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Philipp Timischl is an artist known for his intricate collage of photography and videos that have been at the basis of his TV sculptures. Composed of a canvas mounted on a flat screen, they have populated the many exhibitions he has participated in in London, Vienna and Los Angeles. Staged sequences with friends, screenshots of a self-realized porn video or sequences from TV series such as Gossip Girl or Lost are among his primary materials. After his recent solo show at Vilma Gold, we sat down to discuss intimacy, drag queen nonchalance and time-based sculptures.

Pierre-Alexandre Mateos / Charles Teyssou We thought that it could be interesting to start this conversation with the very beginning of your artistic practice. When did you move to Vienna and started to study Art?

Philipp Timischl I moved to Vienna when I was 16. I quit school in Graz because of my now ex-boyfriend. Eventually I ended up in a shared flat with many people and some applied for the academy so I did too. I started studying when I was 17. It was Daniel Richter who accepted me. I studied with him for two years and then I changed to Amelie von Wulffen’s class. She then advised me to do an exchange semester in Frankfurt at the Städelschule which I did. I stayed one semester but I did not really like it and also, funnily, had this other relationship again, so I went back to Vienna.

PAM/CT Did you already started to work with video? Your teachers were mostly painters.

PT Daniel Richter, Amelie von Wulffen, Michael Krebber, Birgit Megerle, yeah. I was always in painting classes and mostly tried to make paintings. What I remember is that I was so shy and quiet with others, and that because of the studio being really huge, I made super fast paintings that could be finished in minutes. Like text paintings, or series of deliberately unfinished paintings. I did not want others to see my unfinished work.

PAM/CT When did you start your TV sculptures?

PT Actually it began at the annual exhibition of the academy in Vienna. I wanted to show a text painting which said: “This is supposed to be the answer to the problem I just made up.” I wasn’t really happy with the painting itself. At the same time, I was watching the series In Treatment, which is this HBO show that deals with psychotherapy. So I thought to link them, to have the painting try to sort of resolve a mental problem. I projected the trailer of the TV show underneath the painting. It became these two landscape format images that together made a portrait format. Eventually I saved some money to buy a flat screen and I did a few works based on that same principle: a flat screen with a painting on the top of it. But always on a wall. The TV sculpture in itself was an accident. I had the monitor in my studio just standing there and mostly used it to watch TV. I needed something that could hold the painting so I could step back and look at it, therefore I built this really simple wood structure for the back. That’s when I realized that it could work nicely as a sculpture. It was placed against the window so you could see the light come through the canvas. The structure became part of the work as well as casting a shadow. You also had this contrast of the very basic wooden structure and canvas and the elaborate technical TV design with all the plugs that created almost another painting on the back.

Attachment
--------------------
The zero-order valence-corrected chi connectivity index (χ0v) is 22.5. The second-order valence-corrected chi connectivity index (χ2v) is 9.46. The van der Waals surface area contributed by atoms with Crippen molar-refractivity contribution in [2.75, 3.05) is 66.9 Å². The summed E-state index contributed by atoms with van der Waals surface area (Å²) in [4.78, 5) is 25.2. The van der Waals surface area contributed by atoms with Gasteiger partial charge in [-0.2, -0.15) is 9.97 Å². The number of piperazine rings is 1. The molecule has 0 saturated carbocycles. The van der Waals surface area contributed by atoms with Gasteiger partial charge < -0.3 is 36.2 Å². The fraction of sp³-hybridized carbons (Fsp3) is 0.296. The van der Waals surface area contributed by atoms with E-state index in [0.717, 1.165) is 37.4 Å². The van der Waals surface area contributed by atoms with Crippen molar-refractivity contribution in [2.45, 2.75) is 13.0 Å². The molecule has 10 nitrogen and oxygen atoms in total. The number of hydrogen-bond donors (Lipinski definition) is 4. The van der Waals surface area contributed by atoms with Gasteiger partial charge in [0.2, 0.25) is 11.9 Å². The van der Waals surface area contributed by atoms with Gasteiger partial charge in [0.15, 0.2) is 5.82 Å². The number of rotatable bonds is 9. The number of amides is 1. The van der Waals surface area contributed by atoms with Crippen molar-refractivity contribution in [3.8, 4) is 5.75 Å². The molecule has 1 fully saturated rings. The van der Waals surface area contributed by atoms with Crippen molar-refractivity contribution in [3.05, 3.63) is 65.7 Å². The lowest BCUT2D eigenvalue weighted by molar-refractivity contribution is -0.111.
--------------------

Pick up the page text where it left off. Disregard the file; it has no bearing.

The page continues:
PAM/CT When did your first solo show at 21er Haus happen?

PT It was actually right after that. I graduated in 2012 and was then invited to a group show at Galerie Emanuel Layr. Severin Dünser saw the show. He used to run the non-profit art space COCO in Vienna with Christian Kobald and offered me a solo show at the 21er Haus.

PAM/CT For this show you presented several TV sculptures which featured a 15-minute video you recorded during your holidays in Corsica. It followed a very simple storyline that was you going to your friend’s house and meeting this elusive French boy that you could barely communicate with.

PT The thing was that I just exhibited my first TV sculpture. When Severin invited me to do an exhibition, I knew that I wanted to work further on them – that there was something interesting about them, but I did not quite know yet what it is. I just had this vision in mind that it would look very nice if you installed a couple of them in a room but I didn’t know which content to use. Which video or image I should feature. Hence the title of the show: Philipp, I have the feeling I’m incredibly good looking but have nothing to say. The show was in September, so the idea was then to get all the equipment and monitors ready for the exhibition, go on vacation, film my holidays, edit the material and hope that something interesting comes up.

PAM/CT Even if you document your private life, you almost never appear in them. You tend to distance yourself, right?